He is greeted by hundreds of Maasai in full tribal splendor, dressed in brilliant blood-red tunics and spectacular beaded collars.

“It is a day of sacred ritual. Young warriors dance. Women sing mournful songs. Speeches are exchanged.”

And then it is time.

“Kimeli and his people gather on a sacred knoll, far from the village. The only sound is the gentle chiming of cowbells.

“The elders chant a blessing as the Maasai people of Kenya present…14 cows for America. 

Because to the Maasai, the cow is life.

“To heal the pain in someone’s heart,” Kimeli says, “you give them something that is close to your own heart.”

To heal the pain in someone’s heart you give them something that is close to your own.

Some 2,000 years ago God looked at the world God had created and saw pain all around. The Promised Land, once ruled by the great King David, was still home to the Jewish people, but it was now occupied by the Roman Empire, whose narcissistic emperor declared himself the lord and savior of the world, the chosen one.

It was a time of political and religious unrest, a time of great poverty for many of God’s people.

God looked at the pain of the world and knew that to heal the pain in another’s heart you give them something that is close to your own.

So God sent to the world what God loved best, a part of God’s own heart.

Scripture puts it this way: “For God so loved the world that God gave God’s only begotten son.” 

And in doing so, God took on flesh and blood and came to dwell among us, slipping into a remote province in a far corner of the empire, born to a peasant couple on the road, begging for the crudest shelter in which to spend the night.

God gave a part of God’s own heart to ease the pain of the powerless, the oppressed, the vulnerable, the poor, the homeless.

God gave a part of God’s own heart so that God can truly understand what it means to be human, and can truly share in our pains and sorrows, as well as our joys and triumphs.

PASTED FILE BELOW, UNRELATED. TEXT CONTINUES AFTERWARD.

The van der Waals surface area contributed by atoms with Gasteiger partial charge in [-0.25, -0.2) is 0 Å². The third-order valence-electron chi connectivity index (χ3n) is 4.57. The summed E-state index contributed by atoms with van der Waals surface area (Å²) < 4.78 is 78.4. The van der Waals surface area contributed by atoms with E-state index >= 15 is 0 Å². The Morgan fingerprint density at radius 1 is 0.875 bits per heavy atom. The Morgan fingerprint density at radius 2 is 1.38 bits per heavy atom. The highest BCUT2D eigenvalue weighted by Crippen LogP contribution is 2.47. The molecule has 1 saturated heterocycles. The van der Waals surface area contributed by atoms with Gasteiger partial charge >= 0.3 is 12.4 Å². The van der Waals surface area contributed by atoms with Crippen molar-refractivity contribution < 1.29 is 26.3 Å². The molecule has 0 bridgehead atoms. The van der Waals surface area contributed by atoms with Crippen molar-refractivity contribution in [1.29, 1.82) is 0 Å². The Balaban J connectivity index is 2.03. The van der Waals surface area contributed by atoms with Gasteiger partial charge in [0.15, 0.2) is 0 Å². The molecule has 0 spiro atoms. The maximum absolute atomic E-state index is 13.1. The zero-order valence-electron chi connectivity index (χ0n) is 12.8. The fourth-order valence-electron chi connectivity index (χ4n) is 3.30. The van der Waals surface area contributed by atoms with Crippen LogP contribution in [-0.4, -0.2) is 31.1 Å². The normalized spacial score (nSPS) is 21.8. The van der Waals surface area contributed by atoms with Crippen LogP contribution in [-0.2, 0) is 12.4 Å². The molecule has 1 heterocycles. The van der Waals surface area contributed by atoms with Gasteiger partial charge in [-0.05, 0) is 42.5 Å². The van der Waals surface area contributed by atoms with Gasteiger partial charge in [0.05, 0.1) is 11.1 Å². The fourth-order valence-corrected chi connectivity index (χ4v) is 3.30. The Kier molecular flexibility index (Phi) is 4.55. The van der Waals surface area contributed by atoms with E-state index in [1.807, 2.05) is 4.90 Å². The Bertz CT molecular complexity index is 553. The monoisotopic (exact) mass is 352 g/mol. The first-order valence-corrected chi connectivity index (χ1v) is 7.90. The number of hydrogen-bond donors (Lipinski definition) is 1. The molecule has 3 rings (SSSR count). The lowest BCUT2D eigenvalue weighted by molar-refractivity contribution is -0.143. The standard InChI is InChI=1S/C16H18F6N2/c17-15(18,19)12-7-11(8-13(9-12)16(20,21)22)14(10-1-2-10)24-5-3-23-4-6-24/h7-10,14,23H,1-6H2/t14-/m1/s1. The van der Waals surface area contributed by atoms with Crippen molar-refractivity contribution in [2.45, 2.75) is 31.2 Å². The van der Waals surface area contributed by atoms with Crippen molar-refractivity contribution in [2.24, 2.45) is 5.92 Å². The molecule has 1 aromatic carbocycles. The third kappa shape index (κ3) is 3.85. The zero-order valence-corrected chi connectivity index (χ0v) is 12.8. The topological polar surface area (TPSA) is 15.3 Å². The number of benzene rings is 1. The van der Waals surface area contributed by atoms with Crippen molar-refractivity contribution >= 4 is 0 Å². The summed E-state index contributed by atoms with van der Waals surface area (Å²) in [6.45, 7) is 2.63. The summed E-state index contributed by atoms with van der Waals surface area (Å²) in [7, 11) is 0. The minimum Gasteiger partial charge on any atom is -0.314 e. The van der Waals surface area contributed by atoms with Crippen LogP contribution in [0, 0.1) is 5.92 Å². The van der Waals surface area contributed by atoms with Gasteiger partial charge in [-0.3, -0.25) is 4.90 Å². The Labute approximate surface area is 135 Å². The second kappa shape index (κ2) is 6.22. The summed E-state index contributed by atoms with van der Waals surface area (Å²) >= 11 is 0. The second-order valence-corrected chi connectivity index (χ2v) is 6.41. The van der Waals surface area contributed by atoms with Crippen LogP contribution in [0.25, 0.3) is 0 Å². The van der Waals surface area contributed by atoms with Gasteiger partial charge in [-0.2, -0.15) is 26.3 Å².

Generations of people around the world have been comforted, strengthened, and challenged by the birth of this baby two millennia ago. 

Tonight, as every Christmas Eve, God looks at the earth and sees a world of pain. 

God sees the pain of children torn from their parents and put in cages on the border of  today’s empire, the most powerful country on earth.

God sees the pain of their parents, so desperate for their children to have a better life that they risk everything to come to that country, only to have what they love most torn away from them.

God sees the pain of families who don’t have enough to eat because their food stamps have been cut.

God sees the pain of refugees across the world, the pain of the hungry, the poor, the vulnerable and oppressed.

God sees the pain of countries ripped apart by war, whose people live in constant fear.

God sees the pain of those who have no one to love them, who suffer alone in prison cells and hospitals and nursing homes.

God sees the pain hidden in the hearts of those who present themselves to the world as successful and powerful.

And God’s heart breaks for them; God’s heart breaks for us.

Out of that great love and heartbreak, God once again sends us what God loves best, God’s only begotten son.

So with the angels and shepherds and people through the ages we rejoice.

For unto us a child is born.

Unto us a son is given.

And for us that son is life.


`* 14 Cows for America